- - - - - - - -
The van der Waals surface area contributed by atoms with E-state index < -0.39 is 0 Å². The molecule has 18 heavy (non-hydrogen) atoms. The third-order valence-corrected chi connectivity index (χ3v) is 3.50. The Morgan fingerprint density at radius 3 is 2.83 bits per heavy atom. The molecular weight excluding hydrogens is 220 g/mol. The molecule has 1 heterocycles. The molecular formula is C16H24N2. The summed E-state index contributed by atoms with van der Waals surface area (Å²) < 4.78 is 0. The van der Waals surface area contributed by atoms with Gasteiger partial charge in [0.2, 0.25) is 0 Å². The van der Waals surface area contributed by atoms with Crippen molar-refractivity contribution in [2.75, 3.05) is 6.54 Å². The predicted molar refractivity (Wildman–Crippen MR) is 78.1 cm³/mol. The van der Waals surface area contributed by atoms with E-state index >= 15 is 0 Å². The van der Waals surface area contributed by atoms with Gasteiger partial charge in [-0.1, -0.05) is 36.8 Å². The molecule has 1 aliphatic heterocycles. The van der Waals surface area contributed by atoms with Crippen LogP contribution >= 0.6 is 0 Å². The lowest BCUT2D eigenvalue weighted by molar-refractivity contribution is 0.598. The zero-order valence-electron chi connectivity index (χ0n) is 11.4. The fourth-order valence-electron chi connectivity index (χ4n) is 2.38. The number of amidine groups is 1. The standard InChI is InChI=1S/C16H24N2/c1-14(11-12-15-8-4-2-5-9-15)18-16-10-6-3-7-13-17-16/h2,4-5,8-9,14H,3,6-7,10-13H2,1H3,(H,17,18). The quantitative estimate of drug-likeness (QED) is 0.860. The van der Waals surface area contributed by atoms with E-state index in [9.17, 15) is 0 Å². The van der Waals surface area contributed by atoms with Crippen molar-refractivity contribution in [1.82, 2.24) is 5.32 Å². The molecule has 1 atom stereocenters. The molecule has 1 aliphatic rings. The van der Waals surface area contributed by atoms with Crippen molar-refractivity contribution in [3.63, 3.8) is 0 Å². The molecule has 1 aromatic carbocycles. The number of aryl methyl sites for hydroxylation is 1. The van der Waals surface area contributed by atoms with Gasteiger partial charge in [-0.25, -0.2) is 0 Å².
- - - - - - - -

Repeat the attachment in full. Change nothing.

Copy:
The van der Waals surface area contributed by atoms with E-state index < -0.39 is 0 Å². The molecule has 18 heavy (non-hydrogen) atoms. The third-order valence-corrected chi connectivity index (χ3v) is 3.50. The Morgan fingerprint density at radius 3 is 2.83 bits per heavy atom. The molecular weight excluding hydrogens is 220 g/mol. The molecule has 1 heterocycles. The molecular formula is C16H24N2. The summed E-state index contributed by atoms with van der Waals surface area (Å²) < 4.78 is 0. The van der Waals surface area contributed by atoms with Gasteiger partial charge in [0.2, 0.25) is 0 Å². The van der Waals surface area contributed by atoms with Crippen molar-refractivity contribution in [2.75, 3.05) is 6.54 Å². The predicted molar refractivity (Wildman–Crippen MR) is 78.1 cm³/mol. The van der Waals surface area contributed by atoms with E-state index >= 15 is 0 Å². The van der Waals surface area contributed by atoms with Gasteiger partial charge in [-0.1, -0.05) is 36.8 Å². The molecule has 1 aliphatic heterocycles. The van der Waals surface area contributed by atoms with Crippen LogP contribution >= 0.6 is 0 Å². The lowest BCUT2D eigenvalue weighted by molar-refractivity contribution is 0.598. The zero-order valence-electron chi connectivity index (χ0n) is 11.4. The fourth-order valence-electron chi connectivity index (χ4n) is 2.38. The number of amidine groups is 1. The standard InChI is InChI=1S/C16H24N2/c1-14(11-12-15-8-4-2-5-9-15)18-16-10-6-3-7-13-17-16/h2,4-5,8-9,14H,3,6-7,10-13H2,1H3,(H,17,18). The quantitative estimate of drug-likeness (QED) is 0.860. The van der Waals surface area contributed by atoms with E-state index in [9.17, 15) is 0 Å². The van der Waals surface area contributed by atoms with Crippen molar-refractivity contribution in [1.82, 2.24) is 5.32 Å². The molecule has 1 atom stereocenters. The molecule has 1 aliphatic rings. The van der Waals surface area contributed by atoms with Crippen molar-refractivity contribution in [3.63, 3.8) is 0 Å². The molecule has 1 aromatic carbocycles. The number of aryl methyl sites for hydroxylation is 1. The van der Waals surface area contributed by atoms with Gasteiger partial charge in [-0.25, -0.2) is 0 Å².